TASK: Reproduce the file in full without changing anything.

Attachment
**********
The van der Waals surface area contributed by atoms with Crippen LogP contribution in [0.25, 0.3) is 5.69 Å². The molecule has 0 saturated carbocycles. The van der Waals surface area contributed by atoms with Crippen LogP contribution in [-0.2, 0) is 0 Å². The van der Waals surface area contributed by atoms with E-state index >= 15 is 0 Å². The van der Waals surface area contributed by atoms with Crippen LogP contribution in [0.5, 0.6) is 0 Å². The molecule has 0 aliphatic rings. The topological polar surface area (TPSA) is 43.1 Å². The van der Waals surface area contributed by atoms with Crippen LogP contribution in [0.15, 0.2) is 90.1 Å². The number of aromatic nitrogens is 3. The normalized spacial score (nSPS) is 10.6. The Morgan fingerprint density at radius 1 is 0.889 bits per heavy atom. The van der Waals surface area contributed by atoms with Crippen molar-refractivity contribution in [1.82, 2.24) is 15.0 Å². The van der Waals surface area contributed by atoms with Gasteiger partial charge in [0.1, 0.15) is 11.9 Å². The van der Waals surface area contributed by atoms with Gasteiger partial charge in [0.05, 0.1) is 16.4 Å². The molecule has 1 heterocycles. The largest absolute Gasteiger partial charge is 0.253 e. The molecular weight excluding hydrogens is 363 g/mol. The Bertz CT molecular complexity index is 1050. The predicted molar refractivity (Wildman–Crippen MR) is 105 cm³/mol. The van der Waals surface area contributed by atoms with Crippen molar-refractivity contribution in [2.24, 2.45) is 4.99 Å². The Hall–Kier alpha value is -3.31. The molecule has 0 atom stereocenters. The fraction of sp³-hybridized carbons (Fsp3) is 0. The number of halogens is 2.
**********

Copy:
The van der Waals surface area contributed by atoms with Crippen LogP contribution in [0.25, 0.3) is 5.69 Å². The molecule has 0 saturated carbocycles. The van der Waals surface area contributed by atoms with Crippen LogP contribution in [-0.2, 0) is 0 Å². The van der Waals surface area contributed by atoms with E-state index >= 15 is 0 Å². The van der Waals surface area contributed by atoms with Crippen LogP contribution in [0.5, 0.6) is 0 Å². The molecule has 0 aliphatic rings. The topological polar surface area (TPSA) is 43.1 Å². The van der Waals surface area contributed by atoms with Crippen LogP contribution in [0.15, 0.2) is 90.1 Å². The number of aromatic nitrogens is 3. The normalized spacial score (nSPS) is 10.6. The Morgan fingerprint density at radius 1 is 0.889 bits per heavy atom. The van der Waals surface area contributed by atoms with Crippen molar-refractivity contribution in [1.82, 2.24) is 15.0 Å². The van der Waals surface area contributed by atoms with Gasteiger partial charge in [0.1, 0.15) is 11.9 Å². The van der Waals surface area contributed by atoms with Gasteiger partial charge in [0.05, 0.1) is 16.4 Å². The molecule has 1 heterocycles. The largest absolute Gasteiger partial charge is 0.253 e. The molecular weight excluding hydrogens is 363 g/mol. The Bertz CT molecular complexity index is 1050. The predicted molar refractivity (Wildman–Crippen MR) is 105 cm³/mol. The van der Waals surface area contributed by atoms with Crippen molar-refractivity contribution in [2.24, 2.45) is 4.99 Å². The Hall–Kier alpha value is -3.31. The molecule has 0 atom stereocenters. The fraction of sp³-hybridized carbons (Fsp3) is 0. The number of halogens is 2.